The audit committee also needs to communicate with the board how it has discharged its responsibilities. It is not enough for the board to simply ‘rubber stamp’ reports from the audit committee; there needs to be full discussion and deliberation on key aspects of the audit committee’s work and any significant issues they have identified that warrant the full board’s attention.

3. Committee composition – including appropriate skills, competencies and expertise

Ensuring the right composition of the audit committee is vital but can be challenging. Requirements vary across jurisdictions, but generally there must be at least one member who is financially literate. This can put a huge burden on one individual if they are the only person on the audit committee to have financial reporting and accounting expertise.

Diversity of experience, perspectives and expertise, as well as industry knowledge are also extremely important, particularly given the widening mandates of audit committees beyond financial reporting oversight.

Audit committee members need continuing development and education to help them keep up-to-date on current issues. But often there is no formal education for audit committee members and even cases where audit committee members have never interacted with auditors prior to joining the audit committee.

Training programs, guidance and other support tools are essential to ensure the audit committee maintains knowledge of relevant developments in accounting and corporate reporting, as well as new technologies and their impact on the business and future of audit. Approaches to ensuring sustained expertise of the audit committee can be varied and include formal training and education, mentoring, and engagement with experts inside and outside the organization.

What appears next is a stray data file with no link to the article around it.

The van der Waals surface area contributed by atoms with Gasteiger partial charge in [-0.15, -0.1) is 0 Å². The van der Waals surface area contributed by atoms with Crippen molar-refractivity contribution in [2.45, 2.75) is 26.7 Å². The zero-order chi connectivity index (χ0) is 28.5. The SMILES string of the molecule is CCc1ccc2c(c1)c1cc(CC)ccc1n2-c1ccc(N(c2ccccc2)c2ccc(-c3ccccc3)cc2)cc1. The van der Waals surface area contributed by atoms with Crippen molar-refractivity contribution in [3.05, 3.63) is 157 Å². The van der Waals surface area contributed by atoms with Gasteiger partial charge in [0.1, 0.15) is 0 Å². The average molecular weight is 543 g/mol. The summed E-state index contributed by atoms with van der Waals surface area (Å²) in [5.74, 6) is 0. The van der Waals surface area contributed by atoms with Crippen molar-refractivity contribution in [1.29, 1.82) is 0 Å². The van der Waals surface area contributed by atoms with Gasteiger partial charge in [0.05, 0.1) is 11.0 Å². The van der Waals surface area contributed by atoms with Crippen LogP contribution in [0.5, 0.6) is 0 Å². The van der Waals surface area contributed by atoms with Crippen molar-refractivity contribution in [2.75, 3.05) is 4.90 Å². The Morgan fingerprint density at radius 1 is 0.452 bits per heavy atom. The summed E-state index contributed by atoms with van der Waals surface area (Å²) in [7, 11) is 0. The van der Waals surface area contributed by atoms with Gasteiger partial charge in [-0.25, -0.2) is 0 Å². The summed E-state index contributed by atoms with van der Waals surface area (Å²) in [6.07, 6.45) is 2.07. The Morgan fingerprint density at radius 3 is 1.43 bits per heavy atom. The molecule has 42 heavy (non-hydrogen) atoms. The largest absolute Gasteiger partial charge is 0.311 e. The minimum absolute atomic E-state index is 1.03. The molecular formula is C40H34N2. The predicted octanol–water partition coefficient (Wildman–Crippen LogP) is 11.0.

While the audit committee can rely on outside expertise, it is important that an effort is made to provide continuing professional education in order to understand emerging issues and develop an awareness of best practices.

4. How it gets its work done – efficient and effective ways of working

Audit committee mandates typically always widen, but nothing is generally removed. With increased workload along with increased complexity of risks on their agendas, audit committees need efficient and effective ways of working to ensure they can successfully discharge their oversight responsibilities.

Good practices include: